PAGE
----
Life insurance and life settlement industry representatives sparred here over a new Viatical Settlement Model Act draft.
The draft was developed by Jim Poolman, North Dakota insurance commissioner, who is the chair of the Life Insurance and Annuities Committee at the National Association of Insurance Commissioners, Kansas City, Mo.
Poolman’s draft would let a policyholder who experiences a major life change, such as a divorce, sell a policy before the end of the usual 5-year “moratorium” period.
Life insurance industry representatives who spoke here during a Life Insurance and Annuities Committee session at the NAIC’s fall meeting attacked “stranger-owned life insurance,” while life settlement and consumer group representatives complained that the proposed 5-year moratorium would hurt consumers by killing the “secondary market,” or resale market, for life insurance policies.
Michael Lovendusky, a representative for the American Council of Life Insurers, Washington, said the ACLI and 3 other groups — the Association of Advanced Life Underwriters, Falls Church, Va.; the National Association of Insurance and Financial Advisors, Falls Church, Va.; and the National Association of Independent Life Brokers and Agents, Fairfax, Va. – have been supporting a proposal to require almost all life policyholders to keep policies 2 years before selling them.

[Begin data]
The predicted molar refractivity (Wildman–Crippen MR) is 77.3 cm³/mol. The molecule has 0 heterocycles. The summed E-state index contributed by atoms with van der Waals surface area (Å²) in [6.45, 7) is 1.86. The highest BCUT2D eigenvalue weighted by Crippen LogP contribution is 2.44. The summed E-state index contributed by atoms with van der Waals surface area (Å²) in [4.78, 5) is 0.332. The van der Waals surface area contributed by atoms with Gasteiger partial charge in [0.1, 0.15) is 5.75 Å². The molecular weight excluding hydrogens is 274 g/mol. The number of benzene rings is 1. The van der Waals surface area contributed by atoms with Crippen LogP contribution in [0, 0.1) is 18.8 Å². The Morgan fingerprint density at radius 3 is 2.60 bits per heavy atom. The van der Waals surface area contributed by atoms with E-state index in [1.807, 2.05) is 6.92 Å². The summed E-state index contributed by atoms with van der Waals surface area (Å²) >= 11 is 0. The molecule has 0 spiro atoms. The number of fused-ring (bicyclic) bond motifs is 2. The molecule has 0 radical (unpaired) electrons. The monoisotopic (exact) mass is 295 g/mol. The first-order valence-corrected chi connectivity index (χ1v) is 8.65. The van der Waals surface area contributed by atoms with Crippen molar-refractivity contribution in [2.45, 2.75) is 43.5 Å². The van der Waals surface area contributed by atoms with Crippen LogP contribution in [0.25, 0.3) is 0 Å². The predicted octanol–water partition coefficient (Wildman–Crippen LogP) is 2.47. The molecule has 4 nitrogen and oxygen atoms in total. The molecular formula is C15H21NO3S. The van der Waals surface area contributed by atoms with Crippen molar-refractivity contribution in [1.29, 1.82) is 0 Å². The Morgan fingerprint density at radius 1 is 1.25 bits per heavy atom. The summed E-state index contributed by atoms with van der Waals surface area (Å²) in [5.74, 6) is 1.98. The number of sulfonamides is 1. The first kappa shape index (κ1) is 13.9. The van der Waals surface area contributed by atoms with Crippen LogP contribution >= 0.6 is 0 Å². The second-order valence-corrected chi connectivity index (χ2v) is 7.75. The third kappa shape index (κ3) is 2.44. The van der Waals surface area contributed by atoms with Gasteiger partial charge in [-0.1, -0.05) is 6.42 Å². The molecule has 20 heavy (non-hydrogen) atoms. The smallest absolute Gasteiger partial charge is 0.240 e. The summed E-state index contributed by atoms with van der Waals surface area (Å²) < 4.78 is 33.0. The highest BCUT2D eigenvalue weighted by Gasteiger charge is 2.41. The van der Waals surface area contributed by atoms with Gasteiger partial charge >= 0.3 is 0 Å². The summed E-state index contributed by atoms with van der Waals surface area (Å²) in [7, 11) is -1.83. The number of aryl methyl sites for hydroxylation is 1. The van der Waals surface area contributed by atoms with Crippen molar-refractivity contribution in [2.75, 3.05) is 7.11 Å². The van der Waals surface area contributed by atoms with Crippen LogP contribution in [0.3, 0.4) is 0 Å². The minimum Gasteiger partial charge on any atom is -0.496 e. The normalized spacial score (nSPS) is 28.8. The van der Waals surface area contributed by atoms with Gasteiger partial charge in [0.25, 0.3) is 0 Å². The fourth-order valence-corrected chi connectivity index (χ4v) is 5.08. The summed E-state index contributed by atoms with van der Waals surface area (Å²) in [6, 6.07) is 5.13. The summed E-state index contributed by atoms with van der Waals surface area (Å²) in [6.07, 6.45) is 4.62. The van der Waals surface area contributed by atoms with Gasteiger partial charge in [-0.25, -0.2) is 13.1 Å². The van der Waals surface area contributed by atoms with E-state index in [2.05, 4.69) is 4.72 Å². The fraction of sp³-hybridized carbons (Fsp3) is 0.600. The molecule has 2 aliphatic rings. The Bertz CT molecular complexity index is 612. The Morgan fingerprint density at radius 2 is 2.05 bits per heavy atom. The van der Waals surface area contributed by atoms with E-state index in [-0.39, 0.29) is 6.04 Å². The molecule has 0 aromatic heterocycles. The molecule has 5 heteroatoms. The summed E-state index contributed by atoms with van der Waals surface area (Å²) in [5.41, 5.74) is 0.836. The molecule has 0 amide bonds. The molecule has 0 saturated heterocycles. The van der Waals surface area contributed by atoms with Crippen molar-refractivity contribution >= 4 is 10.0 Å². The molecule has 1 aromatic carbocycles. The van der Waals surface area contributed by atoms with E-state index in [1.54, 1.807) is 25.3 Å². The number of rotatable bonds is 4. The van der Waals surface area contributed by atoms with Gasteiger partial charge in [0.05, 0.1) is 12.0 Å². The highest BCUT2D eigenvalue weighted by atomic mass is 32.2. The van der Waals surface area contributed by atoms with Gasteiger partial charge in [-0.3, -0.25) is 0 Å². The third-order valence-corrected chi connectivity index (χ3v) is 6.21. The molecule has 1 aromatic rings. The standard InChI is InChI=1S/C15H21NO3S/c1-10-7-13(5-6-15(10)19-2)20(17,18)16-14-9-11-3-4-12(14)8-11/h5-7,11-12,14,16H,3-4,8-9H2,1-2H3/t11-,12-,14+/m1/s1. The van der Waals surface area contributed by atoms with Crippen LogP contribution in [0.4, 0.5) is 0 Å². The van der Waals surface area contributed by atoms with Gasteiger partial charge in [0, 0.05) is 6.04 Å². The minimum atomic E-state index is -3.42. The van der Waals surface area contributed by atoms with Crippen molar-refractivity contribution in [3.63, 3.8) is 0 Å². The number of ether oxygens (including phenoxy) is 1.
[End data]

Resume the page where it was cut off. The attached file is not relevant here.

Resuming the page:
But the narrower 5-year moratorium proposal in the Poolman draft is worth considering, Lovendusky said.
Birny Birnbaum, an NAIC-funded consumer representative and executive director of the Center for Economic Justice, Austin, Texas, argued that a healthy secondary market for life insurance policies is good for consumers.
A 5-year moratorium on settling contracts would kill the secondary market without solving the problem of stranger-owned life insurance, he said.
Instead of killing the secondary market, insurers should price products so that they can turn a profit without depending on the tendency of consumers to let contracts lapse, Birnbaum said.
Alan Buerger, chief executive officer of the Coventry Group, Fort Washington, Pa., said regulators can and should rely on existing laws concerning practices such as rebating and usury to stop any abuses of the life settlement processes, including settlement deals arranged before consumers buy their life insurance policies.
Coventry is working with state legislators to develop better, more uniform laws for the secondary market, but, in the end, disclosure is the best protection against abuse, Buerger said.